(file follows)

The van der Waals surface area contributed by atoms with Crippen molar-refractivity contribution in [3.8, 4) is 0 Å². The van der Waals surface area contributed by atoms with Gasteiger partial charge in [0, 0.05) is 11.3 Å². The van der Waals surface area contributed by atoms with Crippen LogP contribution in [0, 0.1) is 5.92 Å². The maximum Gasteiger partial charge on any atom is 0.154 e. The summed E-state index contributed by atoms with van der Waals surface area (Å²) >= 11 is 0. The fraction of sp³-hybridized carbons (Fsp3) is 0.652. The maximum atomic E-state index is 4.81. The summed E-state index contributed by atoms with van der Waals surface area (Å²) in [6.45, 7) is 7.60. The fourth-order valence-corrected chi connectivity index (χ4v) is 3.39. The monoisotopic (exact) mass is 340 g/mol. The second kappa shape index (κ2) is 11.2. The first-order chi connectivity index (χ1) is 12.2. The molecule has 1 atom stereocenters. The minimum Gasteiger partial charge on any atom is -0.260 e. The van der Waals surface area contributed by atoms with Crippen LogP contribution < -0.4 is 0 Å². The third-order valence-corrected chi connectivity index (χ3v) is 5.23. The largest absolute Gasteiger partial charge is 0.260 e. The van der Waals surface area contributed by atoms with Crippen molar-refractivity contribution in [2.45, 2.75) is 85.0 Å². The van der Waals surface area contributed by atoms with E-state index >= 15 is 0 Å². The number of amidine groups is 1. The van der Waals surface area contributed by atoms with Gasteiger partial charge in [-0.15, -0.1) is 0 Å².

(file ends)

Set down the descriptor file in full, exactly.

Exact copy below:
The van der Waals surface area contributed by atoms with Crippen molar-refractivity contribution in [3.8, 4) is 0 Å². The van der Waals surface area contributed by atoms with Gasteiger partial charge in [0, 0.05) is 11.3 Å². The van der Waals surface area contributed by atoms with Crippen LogP contribution in [0, 0.1) is 5.92 Å². The maximum Gasteiger partial charge on any atom is 0.154 e. The summed E-state index contributed by atoms with van der Waals surface area (Å²) >= 11 is 0. The fraction of sp³-hybridized carbons (Fsp3) is 0.652. The maximum atomic E-state index is 4.81. The summed E-state index contributed by atoms with van der Waals surface area (Å²) in [6.45, 7) is 7.60. The fourth-order valence-corrected chi connectivity index (χ4v) is 3.39. The monoisotopic (exact) mass is 340 g/mol. The second kappa shape index (κ2) is 11.2. The first-order chi connectivity index (χ1) is 12.2. The molecule has 1 atom stereocenters. The minimum Gasteiger partial charge on any atom is -0.260 e. The van der Waals surface area contributed by atoms with Crippen LogP contribution < -0.4 is 0 Å². The third-order valence-corrected chi connectivity index (χ3v) is 5.23. The largest absolute Gasteiger partial charge is 0.260 e. The van der Waals surface area contributed by atoms with Crippen molar-refractivity contribution in [2.45, 2.75) is 85.0 Å². The van der Waals surface area contributed by atoms with E-state index >= 15 is 0 Å². The number of amidine groups is 1. The van der Waals surface area contributed by atoms with Gasteiger partial charge in [-0.15, -0.1) is 0 Å².